Two thirds of the way through the book Lee is firmly aware of the truth of her reality, but still hasn’t found a way to change it. The dissolving still must find a way to be initiated. Enter her mother’s own dissolution and the discovery of her husband’s philandering and the potential dissolution of that relationship as well. Then, Louise Haye (mother of positive affirmations and catalyst for by far the most entertaining discourse in the book) tells Lee to acknowledge her own mother’s narcissism, her own unwillingness to do anything about her situation thus far, and the absolute imperative that she not call the book “I Hate My Body”, because every time she says it, “It just gets worse!” Louise tells Lee in no uncertain terms that she has spent a lifetime practicing “rotten affirmations” and instead offers her the affirmation “I am my own yoga student”. Haye helps Lee see the contrast between how she thinks about herself compared to how she thinks about her students: “I love them and I don’t care what they look like and I never think their bodies are wrong.”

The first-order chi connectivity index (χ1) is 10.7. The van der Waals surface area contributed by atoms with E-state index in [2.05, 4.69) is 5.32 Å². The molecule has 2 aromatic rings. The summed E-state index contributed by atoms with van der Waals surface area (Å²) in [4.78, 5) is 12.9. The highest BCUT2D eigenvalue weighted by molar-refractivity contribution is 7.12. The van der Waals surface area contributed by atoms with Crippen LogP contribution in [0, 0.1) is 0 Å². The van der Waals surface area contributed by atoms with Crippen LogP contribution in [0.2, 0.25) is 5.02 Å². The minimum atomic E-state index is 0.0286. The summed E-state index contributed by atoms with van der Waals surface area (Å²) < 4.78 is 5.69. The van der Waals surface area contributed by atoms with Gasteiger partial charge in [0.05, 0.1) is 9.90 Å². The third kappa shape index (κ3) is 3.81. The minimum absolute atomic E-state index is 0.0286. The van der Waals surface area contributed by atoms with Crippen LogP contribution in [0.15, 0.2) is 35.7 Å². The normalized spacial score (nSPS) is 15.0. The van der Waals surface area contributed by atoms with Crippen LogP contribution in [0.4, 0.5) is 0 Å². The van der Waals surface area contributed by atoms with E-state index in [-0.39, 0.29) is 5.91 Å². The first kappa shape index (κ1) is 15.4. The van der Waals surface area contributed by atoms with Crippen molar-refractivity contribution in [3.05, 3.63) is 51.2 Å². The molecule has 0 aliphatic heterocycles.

Lee meets with Buddhist nun Jetsumna Tenzin Palmo, who reminds her to take her troubles into her practice and turn it into the path. This includes thanking Lee’s husband for his indiscretions and forgiving the women who were involved. But most importantly Palmo recommends that Lee practice Maitri-loving kindness- for herself. ‘May I be safe/May I be healthy/May I be happy/May I live with ease’ becomes another powerful affirmation to dissolve her lifetime body grudge.
“That old grumpy voice was the one thing not being fed…The most important safe and healthy environment was inside my head. I was no longer willing to live in a place where the law said I had to be perfect. And I was not going to live with someone who didn’t like me, respect me, or take proper care of me, so I broke up with that person – the woman who hated her body – and decided to become the person I did want to live with.”